University of Florida researchers have developed a tool to help growers combat citrus greening: an electronic sensor that can quickly detect whether a tree has been infected.
That early warning could give growers enough lead time to destroy plagued trees and save the rest.
“The current ground inspection is very time-consuming, subjective, and labor intensive, and also requires a lab analysis of leaf samples,” said Daniel Lee, UF professor and developer of the sensor. “Our real-time, in-field detection system can provide objective, fast, and accurate results of the disease detection.”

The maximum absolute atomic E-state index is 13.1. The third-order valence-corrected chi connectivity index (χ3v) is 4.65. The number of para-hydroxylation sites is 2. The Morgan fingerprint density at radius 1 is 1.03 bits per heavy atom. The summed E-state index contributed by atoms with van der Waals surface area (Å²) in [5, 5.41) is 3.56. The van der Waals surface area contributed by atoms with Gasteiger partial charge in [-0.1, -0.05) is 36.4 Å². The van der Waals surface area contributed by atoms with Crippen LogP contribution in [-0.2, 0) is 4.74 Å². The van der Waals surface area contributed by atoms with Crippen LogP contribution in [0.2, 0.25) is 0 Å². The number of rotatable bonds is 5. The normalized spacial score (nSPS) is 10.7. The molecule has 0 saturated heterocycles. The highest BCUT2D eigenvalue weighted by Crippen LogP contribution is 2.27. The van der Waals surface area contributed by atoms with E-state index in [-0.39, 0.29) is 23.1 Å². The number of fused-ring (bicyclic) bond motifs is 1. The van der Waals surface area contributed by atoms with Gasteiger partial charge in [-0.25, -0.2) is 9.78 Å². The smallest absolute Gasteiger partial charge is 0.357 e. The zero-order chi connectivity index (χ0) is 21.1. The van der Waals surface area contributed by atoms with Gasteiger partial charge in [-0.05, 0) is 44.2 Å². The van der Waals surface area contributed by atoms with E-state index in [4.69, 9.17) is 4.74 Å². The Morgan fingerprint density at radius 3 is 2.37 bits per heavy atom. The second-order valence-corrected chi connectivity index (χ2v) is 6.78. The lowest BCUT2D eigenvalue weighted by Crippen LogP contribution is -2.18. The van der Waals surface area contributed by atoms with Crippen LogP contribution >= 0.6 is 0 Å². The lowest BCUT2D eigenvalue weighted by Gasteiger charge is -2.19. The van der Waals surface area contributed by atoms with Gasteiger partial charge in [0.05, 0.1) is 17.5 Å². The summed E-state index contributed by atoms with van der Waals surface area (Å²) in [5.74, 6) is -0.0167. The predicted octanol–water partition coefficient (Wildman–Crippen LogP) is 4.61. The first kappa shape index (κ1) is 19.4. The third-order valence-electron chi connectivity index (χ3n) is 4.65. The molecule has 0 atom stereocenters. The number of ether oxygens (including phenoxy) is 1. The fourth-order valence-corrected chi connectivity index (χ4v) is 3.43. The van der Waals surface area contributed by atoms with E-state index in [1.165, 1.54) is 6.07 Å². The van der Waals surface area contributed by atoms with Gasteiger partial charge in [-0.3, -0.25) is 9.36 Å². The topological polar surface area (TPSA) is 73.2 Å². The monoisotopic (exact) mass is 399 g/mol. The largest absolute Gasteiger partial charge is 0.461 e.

In 95% to 98% percent of laboratory and field tests, the sensor accurately detected the signs of citrus greening: leaves with veins and splotches that appear a pale shade of gray on the sensor’s images, an obvious contrast to the dark-gray image of healthy leaves.
UF/IFAS researchers used 10 high-powered LEDs and an inexpensive camera to assemble the sensor for a cost of less than $1,000, making it affordable for even small citrus growers, although commercial availability depends on finding a sponsor, Lee said.
Click here to find out how you can access the full UF/IFAS study on the vision sensor.